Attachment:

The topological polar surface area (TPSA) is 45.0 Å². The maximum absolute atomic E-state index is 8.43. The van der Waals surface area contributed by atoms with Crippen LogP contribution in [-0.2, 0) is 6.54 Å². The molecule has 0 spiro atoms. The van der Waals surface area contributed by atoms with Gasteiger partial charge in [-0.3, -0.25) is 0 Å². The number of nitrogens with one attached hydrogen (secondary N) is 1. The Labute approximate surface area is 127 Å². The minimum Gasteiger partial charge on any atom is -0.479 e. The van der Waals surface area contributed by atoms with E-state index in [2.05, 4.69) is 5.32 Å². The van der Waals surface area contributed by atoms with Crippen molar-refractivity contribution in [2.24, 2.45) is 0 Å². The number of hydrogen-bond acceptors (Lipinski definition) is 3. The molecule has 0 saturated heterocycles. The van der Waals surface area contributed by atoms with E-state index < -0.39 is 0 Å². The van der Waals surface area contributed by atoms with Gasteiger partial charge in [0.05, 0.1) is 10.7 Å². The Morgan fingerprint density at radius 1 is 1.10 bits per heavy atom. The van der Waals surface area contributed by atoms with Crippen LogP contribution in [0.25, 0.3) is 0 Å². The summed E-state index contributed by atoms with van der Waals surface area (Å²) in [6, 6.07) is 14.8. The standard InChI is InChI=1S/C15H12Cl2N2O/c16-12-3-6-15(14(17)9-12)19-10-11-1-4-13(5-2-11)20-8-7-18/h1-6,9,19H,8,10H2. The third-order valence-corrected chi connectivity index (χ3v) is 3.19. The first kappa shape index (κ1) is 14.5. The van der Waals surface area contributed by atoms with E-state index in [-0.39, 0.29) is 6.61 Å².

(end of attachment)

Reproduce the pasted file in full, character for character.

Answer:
The topological polar surface area (TPSA) is 45.0 Å². The maximum absolute atomic E-state index is 8.43. The van der Waals surface area contributed by atoms with Crippen LogP contribution in [-0.2, 0) is 6.54 Å². The molecule has 0 spiro atoms. The van der Waals surface area contributed by atoms with Gasteiger partial charge in [-0.3, -0.25) is 0 Å². The number of nitrogens with one attached hydrogen (secondary N) is 1. The Labute approximate surface area is 127 Å². The minimum Gasteiger partial charge on any atom is -0.479 e. The van der Waals surface area contributed by atoms with E-state index in [2.05, 4.69) is 5.32 Å². The van der Waals surface area contributed by atoms with Crippen molar-refractivity contribution in [2.24, 2.45) is 0 Å². The number of hydrogen-bond acceptors (Lipinski definition) is 3. The molecule has 0 saturated heterocycles. The van der Waals surface area contributed by atoms with E-state index < -0.39 is 0 Å². The van der Waals surface area contributed by atoms with Gasteiger partial charge in [0.05, 0.1) is 10.7 Å². The Morgan fingerprint density at radius 1 is 1.10 bits per heavy atom. The van der Waals surface area contributed by atoms with Crippen LogP contribution in [0.25, 0.3) is 0 Å². The summed E-state index contributed by atoms with van der Waals surface area (Å²) in [6, 6.07) is 14.8. The standard InChI is InChI=1S/C15H12Cl2N2O/c16-12-3-6-15(14(17)9-12)19-10-11-1-4-13(5-2-11)20-8-7-18/h1-6,9,19H,8,10H2. The third-order valence-corrected chi connectivity index (χ3v) is 3.19. The first kappa shape index (κ1) is 14.5. The van der Waals surface area contributed by atoms with E-state index in [-0.39, 0.29) is 6.61 Å².